7. The Patriots’ 34-33 loss to the Dolphins was a dizzying mix of encouraging signs for New England and uncharacteristically poor situational decision-making from the team’s leaders. Tom Brady was sacked by Robert Quinn late in the first half, and on that play Brady displayed a lack of awareness we almost never see from the Patriots’ legend. New England was in field goal range at the time, but Brady, instead of sensing the pressure and getting rid of the ball, took the sack and knocked his team out of range. Coupled with Bill Belichick’s decision to put Rob Gronkowski on the field as a deep safety on the Dolphins’ game-winning hook-and-ladder play, it was a surreal day for a team that’s typically spotless in high-leverage moments.
That being said, Brady looked sharp for the majority of the first half; his touchdown passes to Julian Edelman and Cordarrelle Patterson were both pinpoint throws in or near the red zone, and his touchdown toss to Gronkowski late in the second quarter was dropped into the only spot where neither the linebacker nor the safety could break up the play. Gronk had an impact throughout the game as he put up his best performance of the season (eight catches for 107 yards and a touchdown). A locked-in Brady and a relevant Gronkowski are both welcome sights for New England as the Pats head into the playoffs, but overall, Sunday was still a strange day for Belichick’s team.
8. George Kittle was an absolute monster for the 49ers on Sunday, and his 85-yard touchdown was the perfect illustration of what he and Kyle Shanahan are capable of creating together. Kittle was unstoppable in the Niners’ 20-14 win over the Broncos, racking up more than 200 receiving yards in the first half as he steamrolled the Denver secondary. His biggest chunk gain came on a gorgeous over route design where Shanahan used a deep post to clear the backside safety. With Kittle running wide open, all Nick Mullens needed to do was drop a pass into a sea of grass and let Kittle do the rest. Shanahan has long been able to scheme his tight ends open on play-action shots like this, and when that tight end happens to be a guy with Kittle’s physical gifts, the results are almost unfair.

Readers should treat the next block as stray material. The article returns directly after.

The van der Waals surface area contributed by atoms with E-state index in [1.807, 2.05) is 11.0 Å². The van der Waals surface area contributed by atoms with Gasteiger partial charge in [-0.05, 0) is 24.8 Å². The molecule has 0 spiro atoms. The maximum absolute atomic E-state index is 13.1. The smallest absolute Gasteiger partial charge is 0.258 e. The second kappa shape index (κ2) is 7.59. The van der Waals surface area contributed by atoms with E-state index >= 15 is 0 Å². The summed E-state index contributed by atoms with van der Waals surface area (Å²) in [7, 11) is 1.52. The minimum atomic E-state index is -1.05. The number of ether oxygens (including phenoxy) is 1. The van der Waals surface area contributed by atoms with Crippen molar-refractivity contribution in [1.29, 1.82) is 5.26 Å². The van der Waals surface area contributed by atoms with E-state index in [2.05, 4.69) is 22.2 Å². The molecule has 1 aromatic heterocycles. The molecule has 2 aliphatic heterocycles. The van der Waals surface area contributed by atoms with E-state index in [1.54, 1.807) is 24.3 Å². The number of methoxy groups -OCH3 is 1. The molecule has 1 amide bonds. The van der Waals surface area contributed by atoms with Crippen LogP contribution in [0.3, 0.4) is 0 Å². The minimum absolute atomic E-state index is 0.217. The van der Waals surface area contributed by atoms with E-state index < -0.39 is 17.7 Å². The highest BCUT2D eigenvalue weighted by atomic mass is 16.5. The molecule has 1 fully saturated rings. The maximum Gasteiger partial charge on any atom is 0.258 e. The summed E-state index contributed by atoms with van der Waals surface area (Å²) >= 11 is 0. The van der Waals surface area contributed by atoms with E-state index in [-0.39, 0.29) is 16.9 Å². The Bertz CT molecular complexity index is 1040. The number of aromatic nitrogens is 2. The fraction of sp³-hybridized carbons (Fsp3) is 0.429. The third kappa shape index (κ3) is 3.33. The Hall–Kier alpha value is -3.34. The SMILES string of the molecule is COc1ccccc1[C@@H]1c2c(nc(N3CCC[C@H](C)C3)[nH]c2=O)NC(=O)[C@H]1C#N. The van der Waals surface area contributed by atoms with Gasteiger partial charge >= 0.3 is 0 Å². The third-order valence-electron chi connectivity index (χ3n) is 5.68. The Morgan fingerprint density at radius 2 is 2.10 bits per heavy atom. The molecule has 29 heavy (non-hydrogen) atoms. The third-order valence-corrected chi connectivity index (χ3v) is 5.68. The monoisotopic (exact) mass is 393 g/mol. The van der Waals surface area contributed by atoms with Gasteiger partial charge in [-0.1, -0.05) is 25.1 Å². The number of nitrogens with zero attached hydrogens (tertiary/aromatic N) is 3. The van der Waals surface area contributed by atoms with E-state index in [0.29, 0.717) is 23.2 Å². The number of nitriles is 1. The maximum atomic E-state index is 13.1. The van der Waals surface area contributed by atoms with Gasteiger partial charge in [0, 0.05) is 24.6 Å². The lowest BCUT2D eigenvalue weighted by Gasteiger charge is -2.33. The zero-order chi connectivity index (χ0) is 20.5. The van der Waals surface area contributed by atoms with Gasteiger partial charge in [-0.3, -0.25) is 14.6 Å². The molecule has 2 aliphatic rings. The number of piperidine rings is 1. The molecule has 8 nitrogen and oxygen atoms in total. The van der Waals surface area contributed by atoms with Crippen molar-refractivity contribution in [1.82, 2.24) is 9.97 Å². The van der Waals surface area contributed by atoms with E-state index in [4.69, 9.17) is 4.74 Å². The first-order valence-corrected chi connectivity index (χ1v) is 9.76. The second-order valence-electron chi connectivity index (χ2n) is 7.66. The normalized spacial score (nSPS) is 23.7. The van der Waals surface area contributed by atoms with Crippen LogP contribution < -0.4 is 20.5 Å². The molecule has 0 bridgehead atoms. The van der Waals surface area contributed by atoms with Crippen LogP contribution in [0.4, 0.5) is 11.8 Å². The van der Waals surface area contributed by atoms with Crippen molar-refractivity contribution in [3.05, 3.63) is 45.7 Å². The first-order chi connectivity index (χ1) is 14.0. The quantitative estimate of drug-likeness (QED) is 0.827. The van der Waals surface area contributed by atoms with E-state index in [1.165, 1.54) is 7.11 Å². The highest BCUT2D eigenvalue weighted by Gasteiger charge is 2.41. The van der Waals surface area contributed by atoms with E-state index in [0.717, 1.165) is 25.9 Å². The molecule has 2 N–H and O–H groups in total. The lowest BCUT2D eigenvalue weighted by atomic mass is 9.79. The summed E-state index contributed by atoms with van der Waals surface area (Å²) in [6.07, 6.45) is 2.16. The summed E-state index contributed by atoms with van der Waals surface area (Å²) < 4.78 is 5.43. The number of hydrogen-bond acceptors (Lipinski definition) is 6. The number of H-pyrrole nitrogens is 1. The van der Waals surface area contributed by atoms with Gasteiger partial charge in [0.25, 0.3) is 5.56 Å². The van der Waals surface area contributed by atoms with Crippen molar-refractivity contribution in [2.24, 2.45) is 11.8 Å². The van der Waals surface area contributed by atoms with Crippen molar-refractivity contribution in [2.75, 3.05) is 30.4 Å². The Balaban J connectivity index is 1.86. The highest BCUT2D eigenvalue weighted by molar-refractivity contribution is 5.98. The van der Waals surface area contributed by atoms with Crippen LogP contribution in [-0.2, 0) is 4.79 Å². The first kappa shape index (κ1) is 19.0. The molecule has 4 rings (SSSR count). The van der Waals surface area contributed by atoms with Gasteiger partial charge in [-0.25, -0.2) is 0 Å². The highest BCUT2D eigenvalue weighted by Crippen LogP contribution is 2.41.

This is a classic Shanahan play-action concept on George Kittle’s 85 yard TD. Post with the deep over. And Kittle is moving here in the open field. #49ers @HawkeyeFootball @NFLMatchup pic.twitter.com/5YmkI4yuVp— Matt Bowen (@MattBowen41) December 10, 2018
9. Several different teams had success with overload defensive back blitzes in key moments on Sunday. Midway through the second quarter of the Packers’ 34-20 win over the Falcons, Green Bay turned a DB blitz into a 22-yard interception return by Bashaud Breeland. The Colts also used a heavy blitz to free cornerback Kenny Moore for a third-down sack in the first quarter of their win over the Texans. With offenses moving the ball down the field with more ease than ever, it wouldn’t be surprising to see more and more defenses force the issue with exotic blitz packages.
10. This week’s line-play moment that made me hit rewind: Tyrone Crawford’s strip sack late in the second quarter helped ruin a likely scoring drive for the Eagles, and it seems like every Cowboys defensive linemen has gotten into the act lately. On this play, Crawford was supposed to act as the decoy — instead, he finished off his line stunt with one final burst that allowed him to knock the ball loose from Carson Wentz. Along with Demarcus Lawrence’s excellent day, it was the second straight week that the Dallas front four has controlled the game.
11. This week in NFL players, they’re absolutely nothing like us: Patrick Mahomes II is an actual wizard.